The city of Philadelphia alleged that the lender discriminated against minority borrowers
Wells Fargo has settled a lawsuit by the city of Philadelphia that alleged that the bank had engaged in discriminatory lending practices.
Under the settlement, Wells Fargo will contribute $10 million for sustainable-housing programs to promote and preserve homeownership for low- and moderate-income residents.
In the lawsuit, filed in 2017, the city alleged that Wells Fargo discriminated against minorities in its lending practices, causing high foreclosure rates in minority neighborhoods and lowering the city’s tax revenues as a result. According to the lawsuit, the lending giant issued more than 1,000 high-cost or high-risk loans to minority borrowers. Wells Fargo did not admit liability in the settlement, and has denied the city’s allegations of discrimination. The bank said the settlement was “consistent with its broader philanthropic efforts.”
The largest portion of the settlement funds, $8.5 million, will be used to provide grants for down-payment and closing-cost assistance to low- and moderate0income households purchasing homes in the city. The Philadelphia Housing Development Corporation will provide the grants. There is no requirement that buyers get a mortgage from Wells Fargo in order to qualify for the grants.
Another $1 million will be divided among up to three nonprofit organizations that implement Philadelphia’s Residential Mortgage Foreclosure Prevention Program, which was developed in the wake of the 2008 financial crisis. An additional $500,000 in grants will be made available to Philadelphia’s land care program, which revitalizes vacant land through cleanup and greening efforts.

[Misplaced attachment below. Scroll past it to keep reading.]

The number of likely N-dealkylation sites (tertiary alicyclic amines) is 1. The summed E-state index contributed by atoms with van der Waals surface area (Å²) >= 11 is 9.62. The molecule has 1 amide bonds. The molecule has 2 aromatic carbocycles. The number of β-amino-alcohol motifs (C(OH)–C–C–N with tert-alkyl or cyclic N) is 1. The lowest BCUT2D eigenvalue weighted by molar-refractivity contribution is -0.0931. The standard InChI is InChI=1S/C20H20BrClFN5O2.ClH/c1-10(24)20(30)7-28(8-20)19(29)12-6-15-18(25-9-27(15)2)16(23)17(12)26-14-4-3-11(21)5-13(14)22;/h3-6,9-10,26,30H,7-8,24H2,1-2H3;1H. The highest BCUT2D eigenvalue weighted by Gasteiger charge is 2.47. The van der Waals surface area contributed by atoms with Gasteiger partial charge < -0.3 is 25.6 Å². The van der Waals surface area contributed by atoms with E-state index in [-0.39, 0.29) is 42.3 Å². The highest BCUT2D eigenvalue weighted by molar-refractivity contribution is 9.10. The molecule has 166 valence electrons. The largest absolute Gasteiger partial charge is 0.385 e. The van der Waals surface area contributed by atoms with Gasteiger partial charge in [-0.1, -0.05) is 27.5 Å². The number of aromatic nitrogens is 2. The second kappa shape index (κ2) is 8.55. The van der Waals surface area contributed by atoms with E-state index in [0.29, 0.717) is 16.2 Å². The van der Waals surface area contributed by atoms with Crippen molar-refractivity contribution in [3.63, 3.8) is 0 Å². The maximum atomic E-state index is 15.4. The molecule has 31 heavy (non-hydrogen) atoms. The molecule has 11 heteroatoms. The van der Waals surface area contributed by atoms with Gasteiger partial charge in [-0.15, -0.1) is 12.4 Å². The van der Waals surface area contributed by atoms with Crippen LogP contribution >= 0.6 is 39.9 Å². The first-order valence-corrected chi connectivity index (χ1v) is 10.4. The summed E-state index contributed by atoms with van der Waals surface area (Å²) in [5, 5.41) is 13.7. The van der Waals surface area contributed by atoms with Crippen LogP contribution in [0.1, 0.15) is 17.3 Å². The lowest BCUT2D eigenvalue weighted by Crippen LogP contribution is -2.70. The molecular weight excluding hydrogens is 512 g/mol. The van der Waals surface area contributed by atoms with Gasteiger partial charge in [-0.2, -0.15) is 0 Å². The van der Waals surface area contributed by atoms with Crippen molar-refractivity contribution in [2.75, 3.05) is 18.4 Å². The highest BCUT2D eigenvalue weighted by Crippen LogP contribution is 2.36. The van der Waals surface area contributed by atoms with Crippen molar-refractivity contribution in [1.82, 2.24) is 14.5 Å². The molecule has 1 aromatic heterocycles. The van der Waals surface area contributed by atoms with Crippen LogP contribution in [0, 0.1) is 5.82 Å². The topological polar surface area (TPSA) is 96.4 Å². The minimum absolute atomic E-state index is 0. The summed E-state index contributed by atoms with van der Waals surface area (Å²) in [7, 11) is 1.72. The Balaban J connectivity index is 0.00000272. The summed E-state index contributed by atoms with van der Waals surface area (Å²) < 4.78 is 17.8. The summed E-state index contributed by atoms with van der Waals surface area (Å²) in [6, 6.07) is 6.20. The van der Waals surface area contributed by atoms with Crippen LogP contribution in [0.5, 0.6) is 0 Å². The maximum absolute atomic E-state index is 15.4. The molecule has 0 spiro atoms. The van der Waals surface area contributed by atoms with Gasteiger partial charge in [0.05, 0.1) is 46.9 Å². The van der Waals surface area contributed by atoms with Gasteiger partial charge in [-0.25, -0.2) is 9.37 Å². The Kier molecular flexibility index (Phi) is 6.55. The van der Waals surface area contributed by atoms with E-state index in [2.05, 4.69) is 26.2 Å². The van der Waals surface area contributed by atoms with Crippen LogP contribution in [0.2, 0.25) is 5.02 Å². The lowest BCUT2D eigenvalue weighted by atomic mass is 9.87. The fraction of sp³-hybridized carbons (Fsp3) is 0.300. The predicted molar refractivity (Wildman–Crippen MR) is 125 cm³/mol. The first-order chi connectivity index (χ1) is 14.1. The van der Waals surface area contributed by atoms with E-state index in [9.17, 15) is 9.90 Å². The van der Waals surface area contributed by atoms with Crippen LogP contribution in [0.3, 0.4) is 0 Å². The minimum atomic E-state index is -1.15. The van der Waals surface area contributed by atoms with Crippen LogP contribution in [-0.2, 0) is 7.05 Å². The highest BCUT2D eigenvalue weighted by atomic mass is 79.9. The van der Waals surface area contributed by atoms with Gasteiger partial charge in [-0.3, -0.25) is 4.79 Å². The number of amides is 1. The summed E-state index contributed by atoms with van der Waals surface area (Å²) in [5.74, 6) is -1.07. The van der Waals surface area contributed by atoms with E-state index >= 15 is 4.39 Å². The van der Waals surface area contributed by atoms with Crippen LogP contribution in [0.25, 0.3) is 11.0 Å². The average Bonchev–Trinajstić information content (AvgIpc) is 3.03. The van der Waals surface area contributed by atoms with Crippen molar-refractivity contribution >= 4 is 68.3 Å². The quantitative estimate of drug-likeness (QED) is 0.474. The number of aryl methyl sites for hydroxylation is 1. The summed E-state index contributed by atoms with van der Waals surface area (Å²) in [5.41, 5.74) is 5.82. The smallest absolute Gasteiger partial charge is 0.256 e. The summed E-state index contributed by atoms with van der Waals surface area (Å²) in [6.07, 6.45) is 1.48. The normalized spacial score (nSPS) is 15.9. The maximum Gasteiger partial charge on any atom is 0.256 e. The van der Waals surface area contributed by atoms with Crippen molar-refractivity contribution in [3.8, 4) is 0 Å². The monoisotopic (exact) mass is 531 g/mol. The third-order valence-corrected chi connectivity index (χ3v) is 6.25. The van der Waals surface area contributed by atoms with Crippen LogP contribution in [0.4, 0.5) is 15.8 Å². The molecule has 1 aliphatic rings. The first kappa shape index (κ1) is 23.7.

Wells Fargo will also collaborate with the city to conduct a program called “Understanding Philadelphia” for employees who work at Wells Fargo Home Mortgage in the area. The program will analyze the history of the city’s housing market, its diverse neighborhoods, and the current housing needs of Philadelphia residents.
“Homeownership brings stability, security and pride – in yourself and in your community,” said Philadelphia Mayor Jim Kenney. “Philadelphians who struggle amid poverty need assurance that they face a level playing field as they work to achieve that dream. This agreement brings substantial support to the very communities that most need this assistance. Philadelphia is committed to ensuring that no one faces additional hurdles toward homeownership because of their race or ethnicity.”
“From the outset of this litigation, our focus has been on directing relief to the neighborhoods that were the subject of the litigation, which were communities of color that continue to face challenges,” said City Solicitor Marcel S. Pratt. “The resolution will provide much-needed benefits to the city’s low- and moderate-income residents – most significantly by enabling homeownership, which is one of the most effective ways that families accumulate wealth in America. One of the advantages of this resolution is that we secured valuable benefits that would not have been available through pursuing our litigation for city government’s injuries under the Fair Housing Act. As a result, we are providing tangible, significant benefits directly to our communities and residents.”